Crunch – Crunch started the race in lead with Katy. At the starting chute, just as I was about to call “ready!”, Crunch dove into a gaggle of children and I could tell was having a wonderful time. Derek ran up to straighten Crunch out so the children wouldn't be taken out by his enthusiasm when asked to go. I can always count on Crunch to be a goofy, happy cheerleader. He was very driven and did a fantastic job overtaking teams. At the first checkpoint – Red Eagle Lodge – Crunch felt we hadn't run far enough yet and spent his rest time barking at other teams. At all of the following checkpoints Crunch ate and rested very well. Leaving Sourdough, I decided to give Crunch a break from leading and moved him into swing with King Louie. He continued to drive forward from this position. Starting on the last leg, he began to try to bed down if we stopped on the trail but would jump up and lean into his harness when asked “ready?” He finished the race with a wagging tail and smiles all around.
Katy – Katy started the race in lead and remained there the entire race. She passed teams beautifully with enthusiasm and sometimes a little sass – if another team was getting rowdy during a pass, she had no problem barking back at them. Katy ate well and is a pro at resting in checkpoints. She maximized her sleep and was always ready continue down the trail when asked. At one point, we accidentally turned the wrong way down a trail until I saw that the “X” that marks a wrong way had been knocked down. The team had turned down the trail but my sled was still partially in the intersection. I asked Katy to “gee”. She would have to pass the entire team to turn us around. She was hesitant – a little unsure of what I was asking. I called “gee” again. When she turned back and looked down the correct trail I called “good, good! Yes! Gee!”, Katy plunged forward with enthusiasm and brought our team around in the correct direction. We had no tangles, and I didn't even have to get off my sled to turn us. Good girl, Katy!
Boone – Boone spent half of the race in swing with King Louie. She can always be counted on to be a hard and enthusiastic driver. At Sourdough, I switch her into lead with Katy. She stayed in this position until the finish. Due to her constant hard work and enthusiasm, Boone makes a great leader for a team that might be getting a little sleepy. She's not the greatest at lining out, however. On the last leg of the race, if we stopped to snack or fix something in the team, I often found Boone wandering back to me and asking for cuddles. I would have to line her out and then sprint back to my sled yelling “ready!” to keep her up front. Throughout the race, Boone ate exceptionally well and was, unsurprisingly, a fantastic sleeper at checkpoints.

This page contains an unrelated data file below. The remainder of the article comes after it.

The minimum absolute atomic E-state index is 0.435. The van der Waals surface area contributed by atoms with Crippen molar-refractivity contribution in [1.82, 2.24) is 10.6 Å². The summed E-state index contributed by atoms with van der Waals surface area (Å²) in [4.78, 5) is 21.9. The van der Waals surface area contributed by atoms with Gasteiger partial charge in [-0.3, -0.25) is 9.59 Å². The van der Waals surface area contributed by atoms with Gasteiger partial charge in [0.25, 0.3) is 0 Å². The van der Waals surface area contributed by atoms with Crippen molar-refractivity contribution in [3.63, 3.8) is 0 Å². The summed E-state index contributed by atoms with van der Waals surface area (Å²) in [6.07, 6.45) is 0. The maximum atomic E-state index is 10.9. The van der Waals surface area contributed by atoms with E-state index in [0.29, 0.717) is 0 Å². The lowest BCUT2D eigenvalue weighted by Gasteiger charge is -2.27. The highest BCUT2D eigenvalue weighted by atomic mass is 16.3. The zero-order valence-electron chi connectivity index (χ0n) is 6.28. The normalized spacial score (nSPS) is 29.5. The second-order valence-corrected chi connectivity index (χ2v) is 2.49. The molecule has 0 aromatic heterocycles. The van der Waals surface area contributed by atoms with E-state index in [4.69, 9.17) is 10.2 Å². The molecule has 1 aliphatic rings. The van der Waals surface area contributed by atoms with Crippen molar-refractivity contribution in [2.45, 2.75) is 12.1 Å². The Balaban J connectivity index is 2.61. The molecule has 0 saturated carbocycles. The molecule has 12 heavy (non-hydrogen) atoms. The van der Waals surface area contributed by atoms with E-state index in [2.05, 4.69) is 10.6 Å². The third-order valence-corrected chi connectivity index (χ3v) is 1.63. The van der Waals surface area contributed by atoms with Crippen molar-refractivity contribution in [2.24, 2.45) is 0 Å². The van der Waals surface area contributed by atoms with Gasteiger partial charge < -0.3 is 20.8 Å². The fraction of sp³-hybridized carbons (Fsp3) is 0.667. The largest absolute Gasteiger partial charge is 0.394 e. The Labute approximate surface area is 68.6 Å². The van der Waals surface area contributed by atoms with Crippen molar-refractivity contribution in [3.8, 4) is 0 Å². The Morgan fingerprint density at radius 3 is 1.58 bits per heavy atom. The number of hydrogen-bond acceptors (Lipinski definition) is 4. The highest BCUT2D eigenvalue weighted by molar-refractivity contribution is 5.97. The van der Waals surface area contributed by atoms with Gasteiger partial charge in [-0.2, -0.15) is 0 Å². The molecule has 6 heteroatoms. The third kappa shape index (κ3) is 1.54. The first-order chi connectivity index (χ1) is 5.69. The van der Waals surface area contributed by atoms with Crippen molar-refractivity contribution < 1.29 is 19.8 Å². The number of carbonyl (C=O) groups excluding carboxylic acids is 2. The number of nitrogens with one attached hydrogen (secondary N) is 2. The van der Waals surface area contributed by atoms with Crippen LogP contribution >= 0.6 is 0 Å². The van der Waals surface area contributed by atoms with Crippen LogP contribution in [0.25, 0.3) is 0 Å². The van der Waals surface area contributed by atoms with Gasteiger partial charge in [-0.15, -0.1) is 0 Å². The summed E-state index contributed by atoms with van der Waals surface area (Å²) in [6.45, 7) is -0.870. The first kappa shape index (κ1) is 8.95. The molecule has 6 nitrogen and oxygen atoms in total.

King Louie – Louie spent the entire race in swing. As an up-and-coming leader, I wanted to help boost his confidence being in front of the team without having the mental drain of leading, as this was his first longer race. Louie did a wonderful job in swing, driving consistently and smooth throughout the race. Toward the end of the race, I put a pair of leggings on him to help prevent snow buildup on this legs. This was the first time wearing leggings for Louie and he spent some time trying to shake them off before settling in. Louie acted like an old pro in checkpoints and bedded down to rest very quickly.
Wingman – Oh Wingman. Wingman was the class clown of the team. If something silly is happening, you can generally expect Wingman to be involved. He's a great cheerleader and his enthusiasm for running seems never ending. Even when he's tired, he's quick to rouse and get the team going, which is a great help later on in the race. He ate wonderfully and was a little slower to settle down at checkpoints but would eventually rest. I decided to drop Wingman at Point Lodge, the last checkpoint due to a wrong step onto ice that caused one of his wrists to become inflamed. He is a ridiculously hard driver so I figured it was best to let him heal up because that boy doesn't know how to take it easy.